Cannot resolve external resource into attachment.
'In no creature more beauty than in me is'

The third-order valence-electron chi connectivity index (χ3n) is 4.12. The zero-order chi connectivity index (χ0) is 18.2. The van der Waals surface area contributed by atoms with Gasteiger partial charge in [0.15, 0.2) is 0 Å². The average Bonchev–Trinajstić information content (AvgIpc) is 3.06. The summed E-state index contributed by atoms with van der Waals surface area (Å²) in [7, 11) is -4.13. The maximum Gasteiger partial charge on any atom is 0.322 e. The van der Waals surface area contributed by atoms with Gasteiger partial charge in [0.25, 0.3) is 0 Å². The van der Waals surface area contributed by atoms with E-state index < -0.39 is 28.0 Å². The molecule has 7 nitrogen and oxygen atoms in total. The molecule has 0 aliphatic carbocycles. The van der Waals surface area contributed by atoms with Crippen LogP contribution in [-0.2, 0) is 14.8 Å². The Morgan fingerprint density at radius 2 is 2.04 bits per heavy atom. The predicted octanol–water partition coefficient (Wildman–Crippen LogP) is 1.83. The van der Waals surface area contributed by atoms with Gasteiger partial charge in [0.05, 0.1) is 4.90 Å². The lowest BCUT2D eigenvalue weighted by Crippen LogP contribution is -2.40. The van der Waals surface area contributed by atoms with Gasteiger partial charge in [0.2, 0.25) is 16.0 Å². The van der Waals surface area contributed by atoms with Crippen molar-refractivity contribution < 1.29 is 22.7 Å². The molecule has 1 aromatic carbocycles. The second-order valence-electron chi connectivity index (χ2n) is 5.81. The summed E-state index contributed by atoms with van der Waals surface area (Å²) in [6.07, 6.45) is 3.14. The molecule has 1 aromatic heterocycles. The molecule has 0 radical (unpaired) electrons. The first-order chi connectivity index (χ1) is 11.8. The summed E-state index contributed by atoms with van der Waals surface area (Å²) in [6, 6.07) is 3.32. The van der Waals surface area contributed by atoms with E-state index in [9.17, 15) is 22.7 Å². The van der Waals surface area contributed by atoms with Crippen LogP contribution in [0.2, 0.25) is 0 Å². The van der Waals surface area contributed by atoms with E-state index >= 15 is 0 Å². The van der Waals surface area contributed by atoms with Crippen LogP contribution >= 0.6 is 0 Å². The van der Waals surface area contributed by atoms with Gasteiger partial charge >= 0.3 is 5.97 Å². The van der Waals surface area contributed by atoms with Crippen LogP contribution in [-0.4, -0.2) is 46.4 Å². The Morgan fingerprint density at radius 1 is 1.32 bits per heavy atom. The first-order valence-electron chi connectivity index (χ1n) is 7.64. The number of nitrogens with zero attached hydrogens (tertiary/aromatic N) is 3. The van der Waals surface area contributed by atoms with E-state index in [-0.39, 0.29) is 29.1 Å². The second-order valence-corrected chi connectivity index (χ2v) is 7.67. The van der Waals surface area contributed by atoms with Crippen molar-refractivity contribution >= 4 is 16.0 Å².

A surprising aspect of John Heywood's text is its portrayal of feminine nobility, especially when considered in tandem with lines presumed to reference Anne Boleyn. From the outset of her appearance on-stage, the Gentlewoman is subject to a series of sexual advances by Merry Report, whose comic value was no doubt heightened by their inappropriateness given the class difference between the characters. The Gentlewoman appears oblivious to these, however, or at least tolerates them: perhaps because her understanding of courtly structure leads her to realise the importance of playing along with her sexual subjugation if she is to gain access to Jupiter. She is the only character whose request for access is heard and denied, with Jupiter also assuming her motives are sexual in his statement, "that is not the thing at this time meant". Counterpointed by the Laundress and allied with the Gentleman, idleness and self-interest are at the centre of the Gentlewoman's suit for weather which enables her to preserve her looks. Far from a flattering portrait, Heywood's characterisation of the Gentlewoman doubles as a critique of the aristocratic feminine ideal. The Gentlewoman's way of life and financial dependence upon men is seen to lead directly to vice and licentiousness, the opposite of the virtuous chastity she ostensibly represents.